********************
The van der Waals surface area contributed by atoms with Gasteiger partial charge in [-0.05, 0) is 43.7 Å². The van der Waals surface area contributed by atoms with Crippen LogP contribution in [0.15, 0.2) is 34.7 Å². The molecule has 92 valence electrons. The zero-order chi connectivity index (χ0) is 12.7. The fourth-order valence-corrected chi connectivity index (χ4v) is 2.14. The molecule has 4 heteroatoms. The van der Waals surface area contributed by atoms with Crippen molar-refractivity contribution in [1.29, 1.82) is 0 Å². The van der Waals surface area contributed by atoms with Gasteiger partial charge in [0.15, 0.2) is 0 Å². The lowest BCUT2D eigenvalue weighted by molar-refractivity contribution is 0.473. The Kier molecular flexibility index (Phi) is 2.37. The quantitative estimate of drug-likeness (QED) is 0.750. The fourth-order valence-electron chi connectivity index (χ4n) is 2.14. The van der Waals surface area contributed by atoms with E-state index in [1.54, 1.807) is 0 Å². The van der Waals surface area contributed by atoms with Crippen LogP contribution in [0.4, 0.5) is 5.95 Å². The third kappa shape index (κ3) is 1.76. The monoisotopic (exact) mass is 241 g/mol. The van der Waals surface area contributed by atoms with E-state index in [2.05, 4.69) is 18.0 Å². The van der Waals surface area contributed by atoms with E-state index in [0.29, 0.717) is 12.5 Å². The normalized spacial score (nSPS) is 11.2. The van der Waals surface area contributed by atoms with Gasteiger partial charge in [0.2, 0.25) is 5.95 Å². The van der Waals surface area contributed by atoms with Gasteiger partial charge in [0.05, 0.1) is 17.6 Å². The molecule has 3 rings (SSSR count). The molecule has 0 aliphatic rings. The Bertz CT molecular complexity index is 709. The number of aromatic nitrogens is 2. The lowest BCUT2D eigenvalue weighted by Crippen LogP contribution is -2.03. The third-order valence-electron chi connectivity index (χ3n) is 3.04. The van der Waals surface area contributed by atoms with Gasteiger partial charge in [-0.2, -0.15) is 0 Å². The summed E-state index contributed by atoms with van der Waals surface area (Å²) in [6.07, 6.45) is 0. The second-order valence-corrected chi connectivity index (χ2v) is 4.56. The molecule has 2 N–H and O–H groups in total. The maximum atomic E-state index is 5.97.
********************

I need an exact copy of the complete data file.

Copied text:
The van der Waals surface area contributed by atoms with Gasteiger partial charge in [-0.05, 0) is 43.7 Å². The van der Waals surface area contributed by atoms with Crippen LogP contribution in [0.15, 0.2) is 34.7 Å². The molecule has 92 valence electrons. The zero-order chi connectivity index (χ0) is 12.7. The fourth-order valence-corrected chi connectivity index (χ4v) is 2.14. The molecule has 4 heteroatoms. The van der Waals surface area contributed by atoms with Crippen molar-refractivity contribution in [1.29, 1.82) is 0 Å². The van der Waals surface area contributed by atoms with Gasteiger partial charge in [0.15, 0.2) is 0 Å². The lowest BCUT2D eigenvalue weighted by molar-refractivity contribution is 0.473. The Kier molecular flexibility index (Phi) is 2.37. The quantitative estimate of drug-likeness (QED) is 0.750. The fourth-order valence-electron chi connectivity index (χ4n) is 2.14. The van der Waals surface area contributed by atoms with E-state index in [1.54, 1.807) is 0 Å². The van der Waals surface area contributed by atoms with Crippen LogP contribution in [0.4, 0.5) is 5.95 Å². The third kappa shape index (κ3) is 1.76. The monoisotopic (exact) mass is 241 g/mol. The van der Waals surface area contributed by atoms with E-state index in [2.05, 4.69) is 18.0 Å². The van der Waals surface area contributed by atoms with E-state index in [0.29, 0.717) is 12.5 Å². The normalized spacial score (nSPS) is 11.2. The van der Waals surface area contributed by atoms with Gasteiger partial charge in [0.2, 0.25) is 5.95 Å². The van der Waals surface area contributed by atoms with Gasteiger partial charge in [0.05, 0.1) is 17.6 Å². The molecule has 3 rings (SSSR count). The molecule has 0 aliphatic rings. The Bertz CT molecular complexity index is 709. The number of aromatic nitrogens is 2. The lowest BCUT2D eigenvalue weighted by Crippen LogP contribution is -2.03. The third-order valence-electron chi connectivity index (χ3n) is 3.04. The van der Waals surface area contributed by atoms with Gasteiger partial charge in [-0.2, -0.15) is 0 Å². The summed E-state index contributed by atoms with van der Waals surface area (Å²) in [6.07, 6.45) is 0. The second-order valence-corrected chi connectivity index (χ2v) is 4.56. The molecule has 2 N–H and O–H groups in total. The maximum atomic E-state index is 5.97.